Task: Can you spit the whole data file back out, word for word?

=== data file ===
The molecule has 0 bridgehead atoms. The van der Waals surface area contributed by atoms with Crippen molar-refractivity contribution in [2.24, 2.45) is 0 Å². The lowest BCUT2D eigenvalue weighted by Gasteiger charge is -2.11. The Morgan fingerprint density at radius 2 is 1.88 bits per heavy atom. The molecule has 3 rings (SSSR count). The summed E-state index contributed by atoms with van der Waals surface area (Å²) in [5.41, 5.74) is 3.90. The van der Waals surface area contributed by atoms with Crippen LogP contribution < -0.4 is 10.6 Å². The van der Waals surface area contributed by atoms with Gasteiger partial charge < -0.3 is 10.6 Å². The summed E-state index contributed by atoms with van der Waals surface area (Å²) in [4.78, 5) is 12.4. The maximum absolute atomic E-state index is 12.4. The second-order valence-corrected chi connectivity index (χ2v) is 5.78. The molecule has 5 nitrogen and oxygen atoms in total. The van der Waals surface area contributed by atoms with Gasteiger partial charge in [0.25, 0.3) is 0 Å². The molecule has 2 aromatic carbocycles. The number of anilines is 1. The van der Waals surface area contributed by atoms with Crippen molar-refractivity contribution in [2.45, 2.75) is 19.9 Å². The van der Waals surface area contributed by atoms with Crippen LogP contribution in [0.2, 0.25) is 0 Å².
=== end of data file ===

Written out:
The molecule has 0 bridgehead atoms. The van der Waals surface area contributed by atoms with Crippen molar-refractivity contribution in [2.24, 2.45) is 0 Å². The lowest BCUT2D eigenvalue weighted by Gasteiger charge is -2.11. The Morgan fingerprint density at radius 2 is 1.88 bits per heavy atom. The molecule has 3 rings (SSSR count). The summed E-state index contributed by atoms with van der Waals surface area (Å²) in [5.41, 5.74) is 3.90. The van der Waals surface area contributed by atoms with Crippen LogP contribution < -0.4 is 10.6 Å². The van der Waals surface area contributed by atoms with Gasteiger partial charge < -0.3 is 10.6 Å². The summed E-state index contributed by atoms with van der Waals surface area (Å²) in [4.78, 5) is 12.4. The maximum absolute atomic E-state index is 12.4. The second-order valence-corrected chi connectivity index (χ2v) is 5.78. The molecule has 5 nitrogen and oxygen atoms in total. The van der Waals surface area contributed by atoms with Gasteiger partial charge in [0.25, 0.3) is 0 Å². The molecule has 2 aromatic carbocycles. The number of anilines is 1. The van der Waals surface area contributed by atoms with Crippen molar-refractivity contribution in [2.45, 2.75) is 19.9 Å². The van der Waals surface area contributed by atoms with Crippen LogP contribution in [0.2, 0.25) is 0 Å².